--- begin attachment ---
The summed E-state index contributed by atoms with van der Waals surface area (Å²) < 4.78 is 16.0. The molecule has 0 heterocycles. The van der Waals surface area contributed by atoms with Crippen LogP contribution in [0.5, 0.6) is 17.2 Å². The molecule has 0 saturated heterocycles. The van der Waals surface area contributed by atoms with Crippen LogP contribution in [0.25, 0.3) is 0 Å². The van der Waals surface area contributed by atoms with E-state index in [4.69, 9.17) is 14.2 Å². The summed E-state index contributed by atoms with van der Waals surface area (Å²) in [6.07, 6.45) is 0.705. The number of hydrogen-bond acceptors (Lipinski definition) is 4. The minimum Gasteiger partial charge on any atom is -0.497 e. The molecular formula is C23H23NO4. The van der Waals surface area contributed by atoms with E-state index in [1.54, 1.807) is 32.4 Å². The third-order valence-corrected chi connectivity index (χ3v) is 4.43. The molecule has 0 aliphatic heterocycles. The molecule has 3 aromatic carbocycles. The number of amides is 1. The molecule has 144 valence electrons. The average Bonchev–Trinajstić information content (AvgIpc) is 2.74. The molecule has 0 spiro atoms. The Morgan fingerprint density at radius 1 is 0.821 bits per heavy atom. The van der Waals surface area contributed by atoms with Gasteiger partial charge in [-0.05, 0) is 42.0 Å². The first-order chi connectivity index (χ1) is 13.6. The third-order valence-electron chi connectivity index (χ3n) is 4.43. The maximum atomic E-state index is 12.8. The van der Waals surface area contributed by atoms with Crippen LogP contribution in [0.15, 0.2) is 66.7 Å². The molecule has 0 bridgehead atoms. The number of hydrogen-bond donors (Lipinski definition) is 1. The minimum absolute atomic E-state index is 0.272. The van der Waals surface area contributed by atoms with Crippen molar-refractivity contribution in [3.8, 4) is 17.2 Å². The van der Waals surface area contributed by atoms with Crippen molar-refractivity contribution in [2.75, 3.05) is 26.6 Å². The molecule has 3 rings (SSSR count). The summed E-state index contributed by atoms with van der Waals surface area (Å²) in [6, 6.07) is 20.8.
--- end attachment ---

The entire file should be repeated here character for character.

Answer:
The summed E-state index contributed by atoms with van der Waals surface area (Å²) < 4.78 is 16.0. The molecule has 0 heterocycles. The van der Waals surface area contributed by atoms with Crippen LogP contribution in [0.5, 0.6) is 17.2 Å². The molecule has 0 saturated heterocycles. The van der Waals surface area contributed by atoms with Crippen LogP contribution in [0.25, 0.3) is 0 Å². The van der Waals surface area contributed by atoms with E-state index in [4.69, 9.17) is 14.2 Å². The summed E-state index contributed by atoms with van der Waals surface area (Å²) in [6.07, 6.45) is 0.705. The number of hydrogen-bond acceptors (Lipinski definition) is 4. The minimum Gasteiger partial charge on any atom is -0.497 e. The molecular formula is C23H23NO4. The van der Waals surface area contributed by atoms with E-state index in [1.54, 1.807) is 32.4 Å². The third-order valence-corrected chi connectivity index (χ3v) is 4.43. The molecule has 0 aliphatic heterocycles. The molecule has 3 aromatic carbocycles. The number of amides is 1. The molecule has 144 valence electrons. The average Bonchev–Trinajstić information content (AvgIpc) is 2.74. The molecule has 0 spiro atoms. The Morgan fingerprint density at radius 1 is 0.821 bits per heavy atom. The van der Waals surface area contributed by atoms with Gasteiger partial charge in [-0.05, 0) is 42.0 Å². The first-order chi connectivity index (χ1) is 13.6. The third-order valence-electron chi connectivity index (χ3n) is 4.43. The maximum atomic E-state index is 12.8. The van der Waals surface area contributed by atoms with Crippen LogP contribution in [0.15, 0.2) is 66.7 Å². The molecule has 0 bridgehead atoms. The number of hydrogen-bond donors (Lipinski definition) is 1. The minimum absolute atomic E-state index is 0.272. The van der Waals surface area contributed by atoms with Crippen molar-refractivity contribution in [3.8, 4) is 17.2 Å². The van der Waals surface area contributed by atoms with Crippen molar-refractivity contribution in [2.75, 3.05) is 26.6 Å². The molecule has 3 rings (SSSR count). The summed E-state index contributed by atoms with van der Waals surface area (Å²) in [6, 6.07) is 20.8.